Do you write on the road on keep it separate?
“I do it separately. I have written on tour but I don’t know how I’m going to be now because I’m probably going to be rolling around like a ball. I have no idea how it’s going to be on tour being eight months pregnant.”
Do you find it easier when you’re writing for other people or do you need still need to establish that relationship?
“No I find it much easier, which I guess is why I make less of it. I think when I write for other people it’s much more playful. We laugh much more and it’s like putting on a costume and I’m much more free. I do quite little of it, I tend to write something and go ‘mine’ and I guess also because sometimes I would have to have somebody in mind to write for because I have a funny way of phrasing things and the songs are often quite subtle but they can be very hard to sing and I really love that. I tend to just own things for myself but if I get asked to write I’ll do it!”
How was the experience of writing Slow for Kylie?
“That’s a long time ago now. I think it was a bit of a messy soup how I came to write that song. My joke is that they meant to call Jamelia and they just got the names wrong. I was off somewhere writing a folk record, so when I got the phone call I got into a giggle fit and we were in the studio and instantly started to do it and it took us about half an hour. I love writing music like that, but I do it way too little. Then when we heard that they were going to use it, we got to produce it and it got to No 1. I don’t know how long we celebrated for; I think we took months off work. It was just very interesting to enter that world, it’s very different to my world. In that process you know where you belong and what you want and what you don’t what. It was an amazing time and an amazing learning curve, it was really fun.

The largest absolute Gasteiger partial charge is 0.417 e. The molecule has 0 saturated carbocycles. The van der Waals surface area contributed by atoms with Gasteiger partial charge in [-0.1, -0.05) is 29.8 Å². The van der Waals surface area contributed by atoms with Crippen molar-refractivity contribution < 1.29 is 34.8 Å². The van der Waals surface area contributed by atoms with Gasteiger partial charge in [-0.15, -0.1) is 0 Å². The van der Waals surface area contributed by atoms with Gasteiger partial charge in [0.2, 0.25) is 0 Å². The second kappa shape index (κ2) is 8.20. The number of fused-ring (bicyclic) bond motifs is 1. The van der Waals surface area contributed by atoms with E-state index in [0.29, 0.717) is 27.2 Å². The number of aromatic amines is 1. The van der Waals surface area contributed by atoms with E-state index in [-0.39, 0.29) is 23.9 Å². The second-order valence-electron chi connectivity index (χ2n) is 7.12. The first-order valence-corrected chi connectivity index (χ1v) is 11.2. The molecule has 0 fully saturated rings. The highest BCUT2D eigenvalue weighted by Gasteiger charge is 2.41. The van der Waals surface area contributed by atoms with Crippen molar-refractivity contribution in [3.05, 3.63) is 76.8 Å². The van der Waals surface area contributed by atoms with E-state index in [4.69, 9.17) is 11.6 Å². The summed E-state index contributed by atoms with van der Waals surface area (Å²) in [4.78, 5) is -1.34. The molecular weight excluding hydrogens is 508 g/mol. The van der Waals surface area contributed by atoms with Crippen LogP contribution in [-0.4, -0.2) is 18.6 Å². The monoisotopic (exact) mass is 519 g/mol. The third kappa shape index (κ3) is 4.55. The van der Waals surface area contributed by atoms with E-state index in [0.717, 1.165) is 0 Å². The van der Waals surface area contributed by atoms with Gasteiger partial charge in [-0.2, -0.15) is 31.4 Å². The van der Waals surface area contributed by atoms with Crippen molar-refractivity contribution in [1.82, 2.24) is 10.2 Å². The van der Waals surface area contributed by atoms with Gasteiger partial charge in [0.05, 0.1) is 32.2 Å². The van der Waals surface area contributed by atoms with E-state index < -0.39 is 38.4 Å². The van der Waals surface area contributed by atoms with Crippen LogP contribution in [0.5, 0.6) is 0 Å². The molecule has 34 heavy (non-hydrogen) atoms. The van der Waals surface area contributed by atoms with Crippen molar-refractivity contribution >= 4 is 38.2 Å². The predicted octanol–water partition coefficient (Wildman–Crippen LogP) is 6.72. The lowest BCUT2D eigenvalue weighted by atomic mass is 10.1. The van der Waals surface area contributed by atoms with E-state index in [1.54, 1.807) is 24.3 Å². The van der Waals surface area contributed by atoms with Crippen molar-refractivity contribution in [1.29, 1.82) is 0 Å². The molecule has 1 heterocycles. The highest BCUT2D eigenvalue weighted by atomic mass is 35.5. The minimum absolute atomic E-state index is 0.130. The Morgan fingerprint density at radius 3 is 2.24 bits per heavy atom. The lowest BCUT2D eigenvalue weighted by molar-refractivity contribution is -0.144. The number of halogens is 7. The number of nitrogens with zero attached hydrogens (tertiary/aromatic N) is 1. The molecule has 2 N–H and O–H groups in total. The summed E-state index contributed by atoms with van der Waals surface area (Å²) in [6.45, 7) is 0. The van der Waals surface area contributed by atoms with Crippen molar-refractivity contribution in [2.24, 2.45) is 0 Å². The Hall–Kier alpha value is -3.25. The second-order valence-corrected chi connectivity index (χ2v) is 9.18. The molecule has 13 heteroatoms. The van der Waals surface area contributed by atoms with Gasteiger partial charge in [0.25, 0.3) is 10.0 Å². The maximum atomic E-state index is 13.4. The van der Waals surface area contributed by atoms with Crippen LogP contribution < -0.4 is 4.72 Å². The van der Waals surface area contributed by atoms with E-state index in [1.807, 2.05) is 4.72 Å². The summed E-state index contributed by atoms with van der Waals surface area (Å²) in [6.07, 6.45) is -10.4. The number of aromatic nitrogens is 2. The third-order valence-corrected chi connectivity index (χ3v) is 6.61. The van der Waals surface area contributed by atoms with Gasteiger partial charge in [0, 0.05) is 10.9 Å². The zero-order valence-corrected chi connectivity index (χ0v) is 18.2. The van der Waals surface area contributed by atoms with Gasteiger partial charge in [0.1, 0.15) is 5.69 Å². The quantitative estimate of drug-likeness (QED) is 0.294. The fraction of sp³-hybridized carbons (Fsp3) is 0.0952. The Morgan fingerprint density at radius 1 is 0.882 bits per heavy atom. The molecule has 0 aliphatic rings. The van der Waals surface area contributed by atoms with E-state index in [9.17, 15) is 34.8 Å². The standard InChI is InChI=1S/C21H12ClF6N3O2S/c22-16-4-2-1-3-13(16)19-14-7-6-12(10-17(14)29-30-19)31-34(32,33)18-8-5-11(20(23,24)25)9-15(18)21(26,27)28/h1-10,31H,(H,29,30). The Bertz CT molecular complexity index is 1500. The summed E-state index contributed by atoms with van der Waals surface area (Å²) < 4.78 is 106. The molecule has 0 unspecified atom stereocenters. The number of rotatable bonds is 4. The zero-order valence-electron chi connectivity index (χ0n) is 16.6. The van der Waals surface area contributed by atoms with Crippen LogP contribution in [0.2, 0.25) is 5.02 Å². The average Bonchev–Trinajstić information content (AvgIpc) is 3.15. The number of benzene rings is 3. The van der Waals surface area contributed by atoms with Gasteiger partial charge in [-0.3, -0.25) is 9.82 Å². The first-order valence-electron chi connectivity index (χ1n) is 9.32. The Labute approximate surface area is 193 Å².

“I have not written for other for years, because I just don’t get asked. I used to get these sheets from Warners about who needs songs but I’m not very good in these impersonal situations, it doesn’t motivate me. I think if someone did ask me I would say, ‘Great.’ Until then, I just don’t do it because I don’t like running after things that are not meant for me. It would have to be a big carrot for me to do it – something that I know will be fun and a nice experience for me.”
Any final thoughts about the album?
“I’m very ambitious for it. I have huge passion for it because I have such a belief in those guys, they’re quite magical. Aarich [Jespers] was brought up in a toy shop and now he’s making instruments and these unbelievably funny toys and he’s a very magical guy, I’ve never met anyone like him. Kobe [Proesmans] is a farmer’s boy that ended up in Cuba learning percussion, and he also plays the violin and has been in symphony orchestras. Their road to here is amazing, they’re very different but their story is really beautiful.”
Interview: Duncan Haskell
The live album Emiliana Torrini & The Colorist Orchestra is out now. For more information about the record and tour, check out emilianatorrini.com